Dungeons and Dragons Wiki


Back to page | < User talk:Tarkisflux

9,973pages on
this wiki
Add New Page
Add New Page

Tome Material Edit

What about games that use Tome material (the F&K kind) where everyone is raised to the power level of a wizard? (Note, I agree that the "Rogue" power level as defined on this wiki is the one that best suits games, but others do disagree, and I'm not sure if they're that wrong for their own games.) --Ghostwheel 23:15, September 18, 2009 (UTC)

I remember seeing this somewhere? Nevermind. Anyway, It definitly belong here. I like it. --Jay Freedman 23:21, September 18, 2009 (UTC)
Ok GW, you have asked a ridiculously subjective question, that I will attempt to answer in as non-relative a way as I can. But I have to get a couple of qualifications in first, because I want us to be on the same page. I do not believe that the Rogue level best suits games. The only power level that best suits your game is the one that does what you want it to. If you want a game where you can level up without actually changing the way the game is played (and don't want to play 4e for whatever reason), then you want a monk or fighter level game where no one breaks things by doing extensive optimization. I would even call the monk and fighter balance tiers the railroading tiers, but as plenty of people want to just play out a story or a module instead of make choices with their characters and choose their own paths that's probably fine for them. The fact that the DM has to do behind the scenes crap or under utilize monsters to keep everyone on the same page at higher levels doesn't help with the lack of options in this tier. If you want a game where the opposition changes, tactics change, and your options in the game world change (beyond those that the DM gives you by fiat like in the lower tiers), you want Rogue level. I won't sing it's praises, because it would be to the choir. If you want an even more cooperative game, where you have almost as much direct and indirect influence on the story as the DM, because you have counters for most of his non-arbitrary decisions, you want wizard level (and probably over level 10).
What you want out of a game is the sole determinant of what power level you should be playing with and which one is the 'best' for you. Most of my games are run at rogue / wizard level (depending on what players want), but that doesn't make it the best one, just the one that best provides what I want in a game I'm going to put time into running. I'm playing in a fighter level game and enjoying myself (even if I am playing a scaled back cleric archer), because it's what works best for what the group wants (a vehicle to play out a story, not to jointly create one).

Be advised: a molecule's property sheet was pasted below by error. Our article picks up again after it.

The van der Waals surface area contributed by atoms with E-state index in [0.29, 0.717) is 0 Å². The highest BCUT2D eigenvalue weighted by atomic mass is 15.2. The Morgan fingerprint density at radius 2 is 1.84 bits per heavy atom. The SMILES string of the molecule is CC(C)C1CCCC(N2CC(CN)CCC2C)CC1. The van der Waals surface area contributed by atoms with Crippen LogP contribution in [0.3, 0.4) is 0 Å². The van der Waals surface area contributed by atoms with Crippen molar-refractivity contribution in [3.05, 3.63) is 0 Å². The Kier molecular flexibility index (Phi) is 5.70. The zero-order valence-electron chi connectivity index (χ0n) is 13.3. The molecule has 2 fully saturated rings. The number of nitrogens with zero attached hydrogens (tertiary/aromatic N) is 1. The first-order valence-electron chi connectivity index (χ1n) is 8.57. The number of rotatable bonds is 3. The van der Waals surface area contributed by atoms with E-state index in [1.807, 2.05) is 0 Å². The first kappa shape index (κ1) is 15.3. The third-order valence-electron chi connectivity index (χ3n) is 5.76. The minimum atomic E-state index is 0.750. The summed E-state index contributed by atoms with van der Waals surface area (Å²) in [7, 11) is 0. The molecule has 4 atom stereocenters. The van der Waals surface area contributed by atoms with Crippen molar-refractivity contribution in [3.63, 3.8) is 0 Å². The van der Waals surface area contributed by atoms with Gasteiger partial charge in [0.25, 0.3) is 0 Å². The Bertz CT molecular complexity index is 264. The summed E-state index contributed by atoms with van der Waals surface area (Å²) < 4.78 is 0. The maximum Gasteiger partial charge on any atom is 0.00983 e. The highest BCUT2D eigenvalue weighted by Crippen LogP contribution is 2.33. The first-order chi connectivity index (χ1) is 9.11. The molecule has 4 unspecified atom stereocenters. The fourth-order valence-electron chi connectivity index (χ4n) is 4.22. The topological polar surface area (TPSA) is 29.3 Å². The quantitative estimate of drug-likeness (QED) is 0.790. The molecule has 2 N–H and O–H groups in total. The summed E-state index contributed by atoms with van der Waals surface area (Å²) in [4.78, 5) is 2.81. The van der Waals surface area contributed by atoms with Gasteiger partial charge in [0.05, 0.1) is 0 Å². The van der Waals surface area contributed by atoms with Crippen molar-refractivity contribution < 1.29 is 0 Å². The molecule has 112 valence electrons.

Ok, one qualification down, on to the next. Not all of the material in the Tomes is wizard level, but all of it is at least rogue level. There is powercreep in the tomes. The classes up through Dungeonomicon are basically rogue level classes with less UMD dependence (a welcome change for me personally, as I detest that skill for its necessity), and they work fine in any rogue level game. The big change hit when they re-did feats and gave armor scaling bonuses, as those push classes like Tome Fighter off into crazytown. There's even an on-again, off-again argument over at TGD about whether the optimized tome fighter is better than a twinked wizard because of the feat interactions. So yeah, some of it is above rogue level, but most of it is fine before you toss in Races of War changes.
That stuff out of the way, I think you were asking where the wizard level Tome stuff fit in terms of the SGT? It generally outperforms the SGT, and that's fine if that's what you want. It's designed to provide players with even more control over the story than rogue level options, and it does that. With respect to the SGT, a wizard level class probably has a 2:1 win/loss ratio, and makes these classes generally unsuitable to dungeon crawl, punch the monster in the face sorts of games. In games where the players are setting the agenda and the enemies are particularly cut-throat (including optimized MM entries), they work just fine. In games where you want more Rogue level stuff, just leave off the armors and scaling feats (the latter makes me slightly sad, but it's what you have to do).
There we go, I think that answers your question regarding my views on the SGT and tome material. - TarkisFlux 01:14, September 19, 2009 (UTC)

Also on Fandom

Random Wiki